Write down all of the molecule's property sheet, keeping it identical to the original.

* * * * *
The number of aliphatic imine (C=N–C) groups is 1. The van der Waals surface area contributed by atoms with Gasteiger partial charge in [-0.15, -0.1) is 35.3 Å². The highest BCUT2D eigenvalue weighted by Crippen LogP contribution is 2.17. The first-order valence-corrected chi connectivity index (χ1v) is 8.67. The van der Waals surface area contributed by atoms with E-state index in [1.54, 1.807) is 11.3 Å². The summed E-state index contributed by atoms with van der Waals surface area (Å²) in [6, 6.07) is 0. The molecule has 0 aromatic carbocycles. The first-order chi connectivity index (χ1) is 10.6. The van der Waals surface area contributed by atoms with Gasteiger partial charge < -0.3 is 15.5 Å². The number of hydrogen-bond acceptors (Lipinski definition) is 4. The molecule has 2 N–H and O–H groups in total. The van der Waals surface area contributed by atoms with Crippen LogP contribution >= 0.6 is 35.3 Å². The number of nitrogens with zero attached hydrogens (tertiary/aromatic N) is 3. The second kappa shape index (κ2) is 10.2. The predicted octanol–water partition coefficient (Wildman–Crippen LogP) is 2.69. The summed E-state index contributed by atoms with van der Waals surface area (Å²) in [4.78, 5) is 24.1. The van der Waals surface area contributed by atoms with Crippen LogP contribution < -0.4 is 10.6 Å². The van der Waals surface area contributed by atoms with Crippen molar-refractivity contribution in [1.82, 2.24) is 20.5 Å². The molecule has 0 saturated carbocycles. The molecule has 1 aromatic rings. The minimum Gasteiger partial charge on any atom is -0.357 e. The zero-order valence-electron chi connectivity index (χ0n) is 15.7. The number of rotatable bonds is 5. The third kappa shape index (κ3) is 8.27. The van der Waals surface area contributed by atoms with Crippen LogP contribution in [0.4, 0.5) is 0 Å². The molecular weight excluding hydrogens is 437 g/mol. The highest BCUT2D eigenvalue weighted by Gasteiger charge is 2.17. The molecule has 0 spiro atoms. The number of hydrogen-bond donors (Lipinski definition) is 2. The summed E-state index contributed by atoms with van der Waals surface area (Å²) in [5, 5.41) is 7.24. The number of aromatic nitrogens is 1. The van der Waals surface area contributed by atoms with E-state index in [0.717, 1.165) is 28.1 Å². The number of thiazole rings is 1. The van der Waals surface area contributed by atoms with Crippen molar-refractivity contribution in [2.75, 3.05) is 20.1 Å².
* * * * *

The number of aliphatic imine (C=N–C) groups is 1. The van der Waals surface area contributed by atoms with Gasteiger partial charge in [-0.15, -0.1) is 35.3 Å². The highest BCUT2D eigenvalue weighted by Crippen LogP contribution is 2.17. The first-order valence-corrected chi connectivity index (χ1v) is 8.67. The van der Waals surface area contributed by atoms with E-state index in [1.54, 1.807) is 11.3 Å². The summed E-state index contributed by atoms with van der Waals surface area (Å²) in [6, 6.07) is 0. The molecule has 0 aromatic carbocycles. The first-order chi connectivity index (χ1) is 10.6. The van der Waals surface area contributed by atoms with Gasteiger partial charge < -0.3 is 15.5 Å². The number of hydrogen-bond acceptors (Lipinski definition) is 4. The molecule has 2 N–H and O–H groups in total. The van der Waals surface area contributed by atoms with Crippen LogP contribution >= 0.6 is 35.3 Å². The number of nitrogens with zero attached hydrogens (tertiary/aromatic N) is 3. The second kappa shape index (κ2) is 10.2. The predicted octanol–water partition coefficient (Wildman–Crippen LogP) is 2.69. The summed E-state index contributed by atoms with van der Waals surface area (Å²) in [4.78, 5) is 24.1. The van der Waals surface area contributed by atoms with Crippen LogP contribution < -0.4 is 10.6 Å². The van der Waals surface area contributed by atoms with Crippen molar-refractivity contribution in [1.82, 2.24) is 20.5 Å². The molecule has 0 saturated carbocycles. The molecule has 1 aromatic rings. The minimum Gasteiger partial charge on any atom is -0.357 e. The zero-order valence-electron chi connectivity index (χ0n) is 15.7. The number of rotatable bonds is 5. The third kappa shape index (κ3) is 8.27. The van der Waals surface area contributed by atoms with Crippen LogP contribution in [0.4, 0.5) is 0 Å². The molecular weight excluding hydrogens is 437 g/mol. The highest BCUT2D eigenvalue weighted by Gasteiger charge is 2.17. The molecule has 0 spiro atoms. The number of hydrogen-bond donors (Lipinski definition) is 2. The summed E-state index contributed by atoms with van der Waals surface area (Å²) in [5, 5.41) is 7.24. The number of aromatic nitrogens is 1. The van der Waals surface area contributed by atoms with E-state index in [0.717, 1.165) is 28.1 Å². The number of thiazole rings is 1. The van der Waals surface area contributed by atoms with Crippen molar-refractivity contribution in [2.75, 3.05) is 20.1 Å².